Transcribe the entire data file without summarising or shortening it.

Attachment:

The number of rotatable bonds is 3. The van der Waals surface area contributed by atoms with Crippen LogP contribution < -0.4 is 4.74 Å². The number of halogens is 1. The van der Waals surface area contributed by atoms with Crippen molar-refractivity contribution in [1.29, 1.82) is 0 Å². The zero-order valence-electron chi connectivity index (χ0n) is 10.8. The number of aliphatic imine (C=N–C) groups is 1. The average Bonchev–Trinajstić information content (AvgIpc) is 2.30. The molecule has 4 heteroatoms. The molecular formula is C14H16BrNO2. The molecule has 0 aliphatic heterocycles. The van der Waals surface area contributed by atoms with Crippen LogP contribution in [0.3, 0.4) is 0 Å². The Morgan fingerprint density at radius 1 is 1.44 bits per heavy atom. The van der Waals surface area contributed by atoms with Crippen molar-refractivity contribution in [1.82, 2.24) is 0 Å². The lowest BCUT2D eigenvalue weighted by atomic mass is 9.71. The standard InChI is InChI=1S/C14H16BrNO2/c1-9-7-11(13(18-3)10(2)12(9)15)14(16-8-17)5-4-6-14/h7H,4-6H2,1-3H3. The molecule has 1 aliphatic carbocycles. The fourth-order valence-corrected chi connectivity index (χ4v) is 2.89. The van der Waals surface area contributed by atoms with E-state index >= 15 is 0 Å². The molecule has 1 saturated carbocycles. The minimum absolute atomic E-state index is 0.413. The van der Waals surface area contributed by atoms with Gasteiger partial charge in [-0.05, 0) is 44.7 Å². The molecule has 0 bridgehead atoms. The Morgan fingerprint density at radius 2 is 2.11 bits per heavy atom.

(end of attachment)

The number of rotatable bonds is 3. The van der Waals surface area contributed by atoms with Crippen LogP contribution < -0.4 is 4.74 Å². The number of halogens is 1. The van der Waals surface area contributed by atoms with Crippen molar-refractivity contribution in [1.29, 1.82) is 0 Å². The zero-order valence-electron chi connectivity index (χ0n) is 10.8. The number of aliphatic imine (C=N–C) groups is 1. The average Bonchev–Trinajstić information content (AvgIpc) is 2.30. The molecule has 4 heteroatoms. The molecular formula is C14H16BrNO2. The molecule has 0 aliphatic heterocycles. The van der Waals surface area contributed by atoms with Crippen LogP contribution in [0.3, 0.4) is 0 Å². The Morgan fingerprint density at radius 1 is 1.44 bits per heavy atom. The van der Waals surface area contributed by atoms with Crippen molar-refractivity contribution in [1.82, 2.24) is 0 Å². The lowest BCUT2D eigenvalue weighted by atomic mass is 9.71. The standard InChI is InChI=1S/C14H16BrNO2/c1-9-7-11(13(18-3)10(2)12(9)15)14(16-8-17)5-4-6-14/h7H,4-6H2,1-3H3. The molecule has 1 aliphatic carbocycles. The fourth-order valence-corrected chi connectivity index (χ4v) is 2.89. The van der Waals surface area contributed by atoms with E-state index >= 15 is 0 Å². The molecule has 1 saturated carbocycles. The minimum absolute atomic E-state index is 0.413. The van der Waals surface area contributed by atoms with Gasteiger partial charge in [-0.05, 0) is 44.7 Å². The molecule has 0 bridgehead atoms. The Morgan fingerprint density at radius 2 is 2.11 bits per heavy atom.